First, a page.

Sunday, February 1

The Persistence of Myth

I am going to go out on a limb and say that being astounded is a kind of not getting it. Today, here's what I didn't get (among other things...really, it happens all day long).


This story concerns the Tooth Fairy. You can consider that a spoiler of sorts, and for heavens sake, if your kids are reading over your shoulder, Stop Reading Right Now and pretend like you wound up here by accident while you were looking for more info on that fascinating story you read on Or maybe while you were looking for a new pair of boots. Whatever. Just don't keep reading and then write me comments asking if I've ever seen "Miracle on 34th Street", okay? Yes, I've seen it. Yes, I love it (the original, that is). That was a movie. This is real life.

The tooth fairy has now been coming to our house(s) for about three years. Both fortunately and unfortunately (if you're a parent, you'll get both), she really made quite an impression upon her first visit, and, well, kinda set the bar high, if you know what I mean. I am happy to share the details with you some other time, or maybe I'll let Phoebe do that, since she is clearly more closely acquainted with the Tooth Fairy than am I. We're not talking about high dollar amounts, let's just leave it at that.

In any case, the Tooth Fairy had quite a run of it. It went on for the standard amount of time, a year or so, in which teeth were lost and redeemed hand over fist. And then, as these things happen, she got a break. And in the course of that break, the child aged. Go figure, huh?

And you know what comes with age. Skepticism. Reality testing. Loss of innocence. All those nasty things and more. So it was bound to happen.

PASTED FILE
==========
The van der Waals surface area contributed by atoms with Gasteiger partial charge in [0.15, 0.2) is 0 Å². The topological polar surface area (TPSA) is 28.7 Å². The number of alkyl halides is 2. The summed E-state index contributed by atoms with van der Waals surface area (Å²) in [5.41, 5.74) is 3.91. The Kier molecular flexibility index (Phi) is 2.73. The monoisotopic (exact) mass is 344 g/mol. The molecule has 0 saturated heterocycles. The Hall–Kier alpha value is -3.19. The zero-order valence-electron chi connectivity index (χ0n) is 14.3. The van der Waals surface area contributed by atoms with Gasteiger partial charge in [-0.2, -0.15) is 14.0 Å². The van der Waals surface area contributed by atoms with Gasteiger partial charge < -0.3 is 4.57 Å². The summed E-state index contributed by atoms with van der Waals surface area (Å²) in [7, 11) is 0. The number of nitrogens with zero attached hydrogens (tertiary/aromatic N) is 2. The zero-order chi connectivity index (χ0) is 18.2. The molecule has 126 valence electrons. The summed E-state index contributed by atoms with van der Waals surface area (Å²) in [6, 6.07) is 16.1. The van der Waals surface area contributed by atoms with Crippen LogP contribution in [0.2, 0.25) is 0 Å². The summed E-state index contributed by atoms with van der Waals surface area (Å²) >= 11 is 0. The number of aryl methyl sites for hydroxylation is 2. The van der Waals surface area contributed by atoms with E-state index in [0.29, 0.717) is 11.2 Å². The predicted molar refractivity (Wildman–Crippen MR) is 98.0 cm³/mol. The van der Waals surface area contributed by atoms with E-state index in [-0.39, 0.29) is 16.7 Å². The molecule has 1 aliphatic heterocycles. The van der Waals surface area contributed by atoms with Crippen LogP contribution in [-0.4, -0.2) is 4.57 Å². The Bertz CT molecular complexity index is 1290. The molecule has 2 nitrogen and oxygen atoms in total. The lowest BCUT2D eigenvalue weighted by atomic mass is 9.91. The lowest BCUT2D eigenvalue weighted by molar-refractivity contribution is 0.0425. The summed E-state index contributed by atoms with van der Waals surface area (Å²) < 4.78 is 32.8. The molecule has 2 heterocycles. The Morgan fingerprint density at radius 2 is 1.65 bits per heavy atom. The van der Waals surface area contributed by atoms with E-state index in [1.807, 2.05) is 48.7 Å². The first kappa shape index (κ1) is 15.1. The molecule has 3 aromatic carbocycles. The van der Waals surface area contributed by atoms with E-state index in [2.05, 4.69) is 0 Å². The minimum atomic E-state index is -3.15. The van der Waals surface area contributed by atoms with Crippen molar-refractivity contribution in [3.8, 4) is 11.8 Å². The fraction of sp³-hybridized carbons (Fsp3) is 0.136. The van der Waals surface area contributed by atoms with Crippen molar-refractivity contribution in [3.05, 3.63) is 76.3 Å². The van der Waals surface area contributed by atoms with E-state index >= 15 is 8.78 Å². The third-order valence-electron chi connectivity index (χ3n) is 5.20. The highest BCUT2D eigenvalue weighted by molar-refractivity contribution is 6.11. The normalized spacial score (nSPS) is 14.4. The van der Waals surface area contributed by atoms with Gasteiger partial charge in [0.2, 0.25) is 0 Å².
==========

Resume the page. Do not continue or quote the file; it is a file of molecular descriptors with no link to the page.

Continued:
About three or four weeks ago, Phoebe and I went to a movie. We saw "Bedtime Stories", Adam Sandler's recent film. I have never before willingly gone to see an Adam Sandler movie, but I have to admit, this one was pretty cute. But that's beside the point.

After the movie, we got in the car, and headed for the exit of the parking lot. And she said it. "Mommy, I have an important question that I want to ask you. But if I ask you, I really have to know that you are completely going to tell me the absolute truth". I replied that of course, I would tell her the absolute truth, and that she could ask me anything she wanted. So she did.

"You know how the tooth fairy used to come?"
"Yes" (uh-0h)
"Is there really a tooth fairy or was it you?"
Uh-oh. Yes, again.

Now, usually, I'm pretty good at these things. But this time, not so much. I paused. I stammered. I panicked a little. I reminded myself that she is nine years old and I just promised to tell her the absolute truth, no matter what. So I decided to start with the stupidest answer first (just to save time, dontcha know). I summoned up my best therapist-self, and asked her why it felt important for her to know, what made her think of it. (I know. I'm rolling my eyes too.) She said that it just was. So that idea was shot.

And so I told her. The absolute truth. She asked where the teeth were. I told her.

And then, bless her heart, she gave me an opening for which I will be eternally grateful--and with great pleasure, I walked right into it. She asked "How did you think of all that stuff?", and I said (drum roll please)..."I don't know. Maybe the tooth fairy helped me." She smiled and said "Yeah, maybe she did." And the conversation was over. A few days later, I let her other mom know what had taken place, so she would know that the lid was off the jar. End of story. All's well that ends well.

Until yesterday.

I was cleaning out the drawers in my room, and well, you know what I came across. Phoebe happened to wander in, and asked me what it was. Since, as I've said, the lid was off the jar, I handed it to her. I didn't think there was any particular risk in it. I thought she'd smile, with some nostalgia (to the extent that a nine year old can be nostalgic) and remember our Absolutely Truthful Conversation. She did smile. She looked at it with pleasure and recognition--no shock, no dismay. And then you know what she did? With a look of concern, she clapped her hand to her forehead and said "Oh my god! I must have never left this one for the tooth fairy!! I'm going to put it under my pillow right now!" And she did.

You know, I take some pride in the fact that I understand kids and their development and the ways they think better than most. It's been my life's work, for more than 30 years now. But this one just threw me. I sat there, stunned, as she ran off to put her found treasure under her pillow.

As of today, the Tooth Fairy is back in business. High bar and all.

Kids are astounding.

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